1. Celebration, FL
Disney Celebration Villiage was a master planned
development that opened in 1996 and was designed to
be a model for new urbanism, Disney was trying to
create the ideal village. Upon development, the village
included a city center, town hall,movie theater, resturants,
and a state of the art school.
After much controversy (such as the parents not able to
change the school cirriculum) and pressure from the
residents, Disney relenquished control of the town, many
say the brand was not prepared to take on an actual
town where unlike their theme parks, they can‘t control
Critcisms of the master planned village include it feeling
too planned and too fake. It is also criticised for not truly
being a live-work-play new urbanist village, as many of its
citizens had to drive elsewhere for work and other
Disney used new urbanist ideals such as the importance of the front porch as
a social space, houses on smaller lots with less of a front yard to promote
social interaction with neighbors. They also saw the importance of the
sidewalk, and the need for transportation other than a car
Many said that despite its criticisms, they felt that they still
had a different lifestyle at Celebration than they would if
they lived in the suburbs. They said that they would stop
and have conversations on the street with their friends
and neighbors and they did have a better sense of
community than where they were before.
In the pursuit of trying to create the ideal villiage,one of the main
criticisms is that the development feels too planned. Streets were
washed nightly, and permission was needed to put a plant in your
The village is also criticised for being just another suburb. Residents
complained that they still had to drive into town via the interstate to
work or to other necessary services. One said Its great to have things
to do on weekends like resurants and movie theaters, but I can‘t
even get my hair cut here.
There were problems with the government while Disney was still in
control of the development. While there was a home owners
association, the people that lived there didn‘t really have a say as to
what went on in the village. Even the town hall was private property
of Disney and complaints by residents was given to an employee of
Disney and sent to higher authority. Disney found that they were
unable to manage an actual neighborhood, that is capable of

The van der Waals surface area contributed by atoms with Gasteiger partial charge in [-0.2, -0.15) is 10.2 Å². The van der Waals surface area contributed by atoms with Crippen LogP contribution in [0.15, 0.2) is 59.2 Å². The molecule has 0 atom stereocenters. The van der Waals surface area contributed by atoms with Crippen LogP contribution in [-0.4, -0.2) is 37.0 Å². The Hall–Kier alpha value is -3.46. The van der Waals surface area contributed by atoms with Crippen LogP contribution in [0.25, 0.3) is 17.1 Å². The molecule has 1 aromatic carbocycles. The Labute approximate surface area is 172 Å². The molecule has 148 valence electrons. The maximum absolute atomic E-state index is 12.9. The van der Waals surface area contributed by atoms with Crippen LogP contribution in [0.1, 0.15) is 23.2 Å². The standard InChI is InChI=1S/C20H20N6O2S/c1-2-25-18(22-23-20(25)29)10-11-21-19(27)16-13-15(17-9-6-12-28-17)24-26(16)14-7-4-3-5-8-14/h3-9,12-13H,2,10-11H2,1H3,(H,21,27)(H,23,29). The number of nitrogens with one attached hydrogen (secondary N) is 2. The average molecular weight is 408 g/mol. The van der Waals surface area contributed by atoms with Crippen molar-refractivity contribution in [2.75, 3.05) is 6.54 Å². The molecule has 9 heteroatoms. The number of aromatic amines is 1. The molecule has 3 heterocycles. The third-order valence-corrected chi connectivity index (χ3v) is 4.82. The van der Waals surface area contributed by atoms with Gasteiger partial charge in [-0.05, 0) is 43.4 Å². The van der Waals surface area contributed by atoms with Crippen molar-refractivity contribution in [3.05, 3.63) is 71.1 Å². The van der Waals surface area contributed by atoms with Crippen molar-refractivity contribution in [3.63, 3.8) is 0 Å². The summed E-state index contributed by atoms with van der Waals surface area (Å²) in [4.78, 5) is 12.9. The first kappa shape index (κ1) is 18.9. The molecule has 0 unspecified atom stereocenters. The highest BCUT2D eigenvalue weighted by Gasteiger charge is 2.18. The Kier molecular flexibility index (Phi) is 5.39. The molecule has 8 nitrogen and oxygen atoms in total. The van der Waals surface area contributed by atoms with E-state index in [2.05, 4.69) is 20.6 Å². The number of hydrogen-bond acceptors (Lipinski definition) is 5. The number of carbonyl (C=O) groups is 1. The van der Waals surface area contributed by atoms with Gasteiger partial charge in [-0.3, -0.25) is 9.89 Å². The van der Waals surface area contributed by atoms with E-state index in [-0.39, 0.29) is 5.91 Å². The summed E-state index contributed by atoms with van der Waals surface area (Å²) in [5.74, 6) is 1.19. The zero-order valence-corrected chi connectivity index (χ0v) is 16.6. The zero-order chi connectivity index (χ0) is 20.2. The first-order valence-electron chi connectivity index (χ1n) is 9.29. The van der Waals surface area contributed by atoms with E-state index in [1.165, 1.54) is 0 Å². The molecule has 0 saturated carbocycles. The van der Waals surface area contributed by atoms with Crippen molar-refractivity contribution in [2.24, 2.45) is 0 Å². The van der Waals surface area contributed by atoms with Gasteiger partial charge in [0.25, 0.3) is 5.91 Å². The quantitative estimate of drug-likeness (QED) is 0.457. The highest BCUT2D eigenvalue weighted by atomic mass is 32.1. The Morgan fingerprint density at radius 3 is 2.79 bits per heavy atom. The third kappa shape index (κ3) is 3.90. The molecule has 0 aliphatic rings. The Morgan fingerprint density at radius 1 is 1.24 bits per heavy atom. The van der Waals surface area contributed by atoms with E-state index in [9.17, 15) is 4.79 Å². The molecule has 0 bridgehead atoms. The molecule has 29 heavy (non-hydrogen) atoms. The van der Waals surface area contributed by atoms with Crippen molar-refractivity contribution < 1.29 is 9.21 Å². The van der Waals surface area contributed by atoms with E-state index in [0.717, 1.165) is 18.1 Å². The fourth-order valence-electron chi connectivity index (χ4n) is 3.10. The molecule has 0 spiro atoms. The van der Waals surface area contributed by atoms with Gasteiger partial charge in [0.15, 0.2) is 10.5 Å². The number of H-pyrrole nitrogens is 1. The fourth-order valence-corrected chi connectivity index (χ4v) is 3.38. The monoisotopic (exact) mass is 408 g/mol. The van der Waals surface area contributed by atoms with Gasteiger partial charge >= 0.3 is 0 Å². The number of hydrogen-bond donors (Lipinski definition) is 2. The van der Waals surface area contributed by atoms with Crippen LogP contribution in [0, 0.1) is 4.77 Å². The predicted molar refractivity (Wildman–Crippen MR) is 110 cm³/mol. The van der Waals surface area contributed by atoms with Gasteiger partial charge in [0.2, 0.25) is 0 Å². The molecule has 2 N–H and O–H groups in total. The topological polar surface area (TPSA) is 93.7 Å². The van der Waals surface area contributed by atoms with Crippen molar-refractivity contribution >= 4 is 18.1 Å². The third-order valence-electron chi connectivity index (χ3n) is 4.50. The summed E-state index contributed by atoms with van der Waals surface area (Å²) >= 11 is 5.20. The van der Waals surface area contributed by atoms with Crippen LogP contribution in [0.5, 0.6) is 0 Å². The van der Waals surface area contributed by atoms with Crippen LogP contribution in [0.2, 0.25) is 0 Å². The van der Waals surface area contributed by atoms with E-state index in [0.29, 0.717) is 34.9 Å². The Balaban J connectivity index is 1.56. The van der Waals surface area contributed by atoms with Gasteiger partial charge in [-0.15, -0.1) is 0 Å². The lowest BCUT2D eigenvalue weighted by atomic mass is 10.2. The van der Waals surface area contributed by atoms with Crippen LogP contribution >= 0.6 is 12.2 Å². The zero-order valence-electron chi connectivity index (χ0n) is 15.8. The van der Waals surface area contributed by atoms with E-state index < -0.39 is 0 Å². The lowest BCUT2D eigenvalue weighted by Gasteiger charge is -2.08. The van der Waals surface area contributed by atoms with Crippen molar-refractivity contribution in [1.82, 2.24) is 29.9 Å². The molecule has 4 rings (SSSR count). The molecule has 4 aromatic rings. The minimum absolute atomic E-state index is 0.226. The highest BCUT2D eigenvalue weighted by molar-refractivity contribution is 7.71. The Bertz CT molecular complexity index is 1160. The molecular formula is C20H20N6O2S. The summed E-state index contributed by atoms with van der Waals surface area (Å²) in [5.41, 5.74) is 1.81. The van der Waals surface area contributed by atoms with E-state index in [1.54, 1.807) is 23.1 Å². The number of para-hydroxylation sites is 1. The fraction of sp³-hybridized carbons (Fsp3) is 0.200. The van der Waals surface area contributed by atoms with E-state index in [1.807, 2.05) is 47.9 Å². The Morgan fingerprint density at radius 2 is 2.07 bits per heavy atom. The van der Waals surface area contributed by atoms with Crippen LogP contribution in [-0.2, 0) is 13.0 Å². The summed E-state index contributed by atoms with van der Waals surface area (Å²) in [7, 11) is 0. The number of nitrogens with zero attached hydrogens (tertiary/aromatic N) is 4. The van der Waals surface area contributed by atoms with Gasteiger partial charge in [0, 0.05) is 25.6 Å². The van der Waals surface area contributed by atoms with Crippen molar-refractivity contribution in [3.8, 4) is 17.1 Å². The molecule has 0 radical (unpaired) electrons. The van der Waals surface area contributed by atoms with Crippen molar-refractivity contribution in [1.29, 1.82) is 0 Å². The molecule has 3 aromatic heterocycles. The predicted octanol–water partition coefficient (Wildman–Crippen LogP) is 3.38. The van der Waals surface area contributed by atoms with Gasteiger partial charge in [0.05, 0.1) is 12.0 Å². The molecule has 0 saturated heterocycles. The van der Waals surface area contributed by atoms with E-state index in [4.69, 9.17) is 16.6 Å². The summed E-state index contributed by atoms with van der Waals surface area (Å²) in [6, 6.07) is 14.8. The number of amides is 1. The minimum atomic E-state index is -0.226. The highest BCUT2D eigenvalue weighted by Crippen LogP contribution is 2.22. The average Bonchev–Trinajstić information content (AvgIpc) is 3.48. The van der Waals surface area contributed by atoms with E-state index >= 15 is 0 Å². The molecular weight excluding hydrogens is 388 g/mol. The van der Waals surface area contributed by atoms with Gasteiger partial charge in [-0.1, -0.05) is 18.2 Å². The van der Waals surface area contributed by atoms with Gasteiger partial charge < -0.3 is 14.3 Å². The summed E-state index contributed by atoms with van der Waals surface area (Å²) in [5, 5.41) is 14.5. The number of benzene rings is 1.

change, like they could their theme parks.
The school at Celebration was one of it‘s worst failures, Disney didn‘t
want a regular school in their idealized village, so the school there
adopted a no fail philosophy, which was at the time a progressive
experiment about how best children learn. No child failed and classes
were taught with all the students at once (like reading), where none of
the grades and ages were seperated. It was a massive failure and
most parents took their children out of the school because of it.
They created an outdoor room as a centerpoint in the city,
promoting social interation and a place for people outside in
Celebration was unable to get a
good diversity of people in the
development, most being caucasian
(over 75%) with some ﬁgures being
91%. This is much different than the
average for the Orlando area.
Currently there are around $4,000 homes, with a home ownership rate of
around 70%. The average cost of a home in Celebration is around
$434,000, which is almost 3 times the state average, the median income
is $97,000 which is about twice the avereage for Florida. There is about
twice the state average for multi-unit housing options, which is in line with
new urbanist principles.
The income diversity isn‘t very good in Celebration as well as the
racial/cultural diversity and the diversity of the household types. Most
people living there are part of the typical family, married with children.
However, since it is geared toward families, it makes sense why it hasn‘t
attracted as many young and single people.
The travel time to work is on avereage about 21 minutes, with the state
average being 25 minutes, giving proof to the criticisms of Celebration
being a gloriﬁed suburb. It wasn‘t able to accomplish the new urbanist
ideal of a live-work-play enviroment of cultural and income diversity.
Relationships develop in the many programs, activities and
opportunities offered within the community. Residents get to know
their neighbors while taking part in local school and sports
programs; enjoying the walking trails, parks and amenities;
enjoying our restaurants and shops; participating in organizations,
civic and social groups; and playing an active role on the
committees and Boards responsible for operating Celebration.
The community’s foundation is based on ﬁve cornerstones:
Health, Education, Technology, Sense of Community and Sense
Residents love the small-town feel of the Memorial Day Flag
Ceremony, July 4th parade and Veterans Day programs. The
Family Camp Out, Movie Nights, Great Egg Hunt, Celebration
Games, Fall Festival and Holiday Festival and Kids’ Shopping are
a testimony to the importance of family here.
Celebration is a community where residents strongly believe in
caring for their neighbors. This compassion even extends outside